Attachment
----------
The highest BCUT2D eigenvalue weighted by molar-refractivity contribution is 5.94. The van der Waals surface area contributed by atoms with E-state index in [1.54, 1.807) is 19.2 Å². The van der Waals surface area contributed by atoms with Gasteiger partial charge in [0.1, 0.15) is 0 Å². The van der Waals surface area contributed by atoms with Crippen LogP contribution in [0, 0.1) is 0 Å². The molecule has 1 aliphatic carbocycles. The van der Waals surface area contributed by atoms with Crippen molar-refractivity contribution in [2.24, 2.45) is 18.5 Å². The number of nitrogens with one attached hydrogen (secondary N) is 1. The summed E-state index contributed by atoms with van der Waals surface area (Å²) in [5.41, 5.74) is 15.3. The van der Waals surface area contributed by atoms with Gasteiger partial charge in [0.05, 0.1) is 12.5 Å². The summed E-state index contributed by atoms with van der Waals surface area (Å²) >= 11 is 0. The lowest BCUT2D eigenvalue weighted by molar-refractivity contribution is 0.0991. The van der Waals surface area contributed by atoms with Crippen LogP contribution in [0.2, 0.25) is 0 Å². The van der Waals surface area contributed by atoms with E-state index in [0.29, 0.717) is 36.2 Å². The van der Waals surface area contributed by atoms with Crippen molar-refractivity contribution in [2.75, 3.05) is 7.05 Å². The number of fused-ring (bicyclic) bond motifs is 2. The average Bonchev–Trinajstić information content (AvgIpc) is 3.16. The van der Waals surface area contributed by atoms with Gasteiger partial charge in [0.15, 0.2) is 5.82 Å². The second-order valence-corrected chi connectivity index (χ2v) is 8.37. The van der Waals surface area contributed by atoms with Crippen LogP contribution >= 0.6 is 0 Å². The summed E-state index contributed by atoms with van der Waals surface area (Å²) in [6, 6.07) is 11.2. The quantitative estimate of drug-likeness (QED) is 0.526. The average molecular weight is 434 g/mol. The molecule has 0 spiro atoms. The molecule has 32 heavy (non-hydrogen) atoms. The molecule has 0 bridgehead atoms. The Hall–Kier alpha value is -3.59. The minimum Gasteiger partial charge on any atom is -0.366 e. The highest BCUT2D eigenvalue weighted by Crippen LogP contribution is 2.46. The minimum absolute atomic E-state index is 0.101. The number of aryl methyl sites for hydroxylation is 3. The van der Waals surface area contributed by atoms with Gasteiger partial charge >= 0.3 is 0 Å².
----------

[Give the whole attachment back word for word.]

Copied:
The highest BCUT2D eigenvalue weighted by molar-refractivity contribution is 5.94. The van der Waals surface area contributed by atoms with E-state index in [1.54, 1.807) is 19.2 Å². The van der Waals surface area contributed by atoms with Gasteiger partial charge in [0.1, 0.15) is 0 Å². The van der Waals surface area contributed by atoms with Crippen LogP contribution in [0, 0.1) is 0 Å². The molecule has 1 aliphatic carbocycles. The van der Waals surface area contributed by atoms with Crippen molar-refractivity contribution in [2.24, 2.45) is 18.5 Å². The number of nitrogens with one attached hydrogen (secondary N) is 1. The summed E-state index contributed by atoms with van der Waals surface area (Å²) in [5.41, 5.74) is 15.3. The van der Waals surface area contributed by atoms with Gasteiger partial charge in [0.05, 0.1) is 12.5 Å². The summed E-state index contributed by atoms with van der Waals surface area (Å²) >= 11 is 0. The lowest BCUT2D eigenvalue weighted by molar-refractivity contribution is 0.0991. The van der Waals surface area contributed by atoms with Crippen LogP contribution in [0.2, 0.25) is 0 Å². The van der Waals surface area contributed by atoms with E-state index in [0.29, 0.717) is 36.2 Å². The van der Waals surface area contributed by atoms with Crippen molar-refractivity contribution in [2.75, 3.05) is 7.05 Å². The number of fused-ring (bicyclic) bond motifs is 2. The average Bonchev–Trinajstić information content (AvgIpc) is 3.16. The van der Waals surface area contributed by atoms with Gasteiger partial charge in [0.15, 0.2) is 5.82 Å². The second-order valence-corrected chi connectivity index (χ2v) is 8.37. The van der Waals surface area contributed by atoms with Crippen LogP contribution >= 0.6 is 0 Å². The summed E-state index contributed by atoms with van der Waals surface area (Å²) in [6, 6.07) is 11.2. The quantitative estimate of drug-likeness (QED) is 0.526. The average molecular weight is 434 g/mol. The molecule has 0 spiro atoms. The molecule has 32 heavy (non-hydrogen) atoms. The molecule has 0 bridgehead atoms. The Hall–Kier alpha value is -3.59. The minimum Gasteiger partial charge on any atom is -0.366 e. The highest BCUT2D eigenvalue weighted by Crippen LogP contribution is 2.46. The minimum absolute atomic E-state index is 0.101. The number of aryl methyl sites for hydroxylation is 3. The van der Waals surface area contributed by atoms with Gasteiger partial charge >= 0.3 is 0 Å².